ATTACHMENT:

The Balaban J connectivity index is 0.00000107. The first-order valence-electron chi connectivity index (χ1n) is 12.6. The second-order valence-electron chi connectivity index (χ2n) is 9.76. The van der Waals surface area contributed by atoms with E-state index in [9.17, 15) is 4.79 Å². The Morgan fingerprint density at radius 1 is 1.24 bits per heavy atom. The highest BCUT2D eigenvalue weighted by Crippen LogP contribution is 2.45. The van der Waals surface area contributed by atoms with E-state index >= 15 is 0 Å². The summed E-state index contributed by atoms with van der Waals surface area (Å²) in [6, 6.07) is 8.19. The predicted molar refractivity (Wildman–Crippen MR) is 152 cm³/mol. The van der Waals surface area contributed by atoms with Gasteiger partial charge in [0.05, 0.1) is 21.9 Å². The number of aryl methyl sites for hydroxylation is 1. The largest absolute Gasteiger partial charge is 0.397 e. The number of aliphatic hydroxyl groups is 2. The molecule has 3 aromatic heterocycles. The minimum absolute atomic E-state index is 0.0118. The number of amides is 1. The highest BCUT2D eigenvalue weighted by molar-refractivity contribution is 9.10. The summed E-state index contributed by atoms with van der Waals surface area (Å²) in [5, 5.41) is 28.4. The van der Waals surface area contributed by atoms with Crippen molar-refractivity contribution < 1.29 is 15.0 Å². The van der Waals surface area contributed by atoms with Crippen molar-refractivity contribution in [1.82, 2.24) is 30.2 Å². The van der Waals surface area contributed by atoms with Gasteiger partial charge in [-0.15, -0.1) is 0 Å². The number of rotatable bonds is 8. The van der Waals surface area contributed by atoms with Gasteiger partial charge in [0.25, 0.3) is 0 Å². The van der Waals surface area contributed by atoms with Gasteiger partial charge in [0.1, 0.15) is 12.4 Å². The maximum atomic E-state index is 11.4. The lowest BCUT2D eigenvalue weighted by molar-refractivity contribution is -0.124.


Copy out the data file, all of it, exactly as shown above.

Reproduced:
The Balaban J connectivity index is 0.00000107. The first-order valence-electron chi connectivity index (χ1n) is 12.6. The second-order valence-electron chi connectivity index (χ2n) is 9.76. The van der Waals surface area contributed by atoms with E-state index in [9.17, 15) is 4.79 Å². The Morgan fingerprint density at radius 1 is 1.24 bits per heavy atom. The highest BCUT2D eigenvalue weighted by Crippen LogP contribution is 2.45. The van der Waals surface area contributed by atoms with E-state index >= 15 is 0 Å². The summed E-state index contributed by atoms with van der Waals surface area (Å²) in [6, 6.07) is 8.19. The predicted molar refractivity (Wildman–Crippen MR) is 152 cm³/mol. The van der Waals surface area contributed by atoms with Gasteiger partial charge in [0.05, 0.1) is 21.9 Å². The number of aryl methyl sites for hydroxylation is 1. The largest absolute Gasteiger partial charge is 0.397 e. The number of aliphatic hydroxyl groups is 2. The molecule has 3 aromatic heterocycles. The minimum absolute atomic E-state index is 0.0118. The number of amides is 1. The highest BCUT2D eigenvalue weighted by molar-refractivity contribution is 9.10. The summed E-state index contributed by atoms with van der Waals surface area (Å²) in [5, 5.41) is 28.4. The van der Waals surface area contributed by atoms with Crippen molar-refractivity contribution < 1.29 is 15.0 Å². The van der Waals surface area contributed by atoms with Crippen molar-refractivity contribution in [1.82, 2.24) is 30.2 Å². The van der Waals surface area contributed by atoms with Gasteiger partial charge in [-0.15, -0.1) is 0 Å². The number of rotatable bonds is 8. The van der Waals surface area contributed by atoms with Gasteiger partial charge in [0.25, 0.3) is 0 Å². The van der Waals surface area contributed by atoms with Gasteiger partial charge in [0.1, 0.15) is 12.4 Å². The maximum atomic E-state index is 11.4. The lowest BCUT2D eigenvalue weighted by molar-refractivity contribution is -0.124.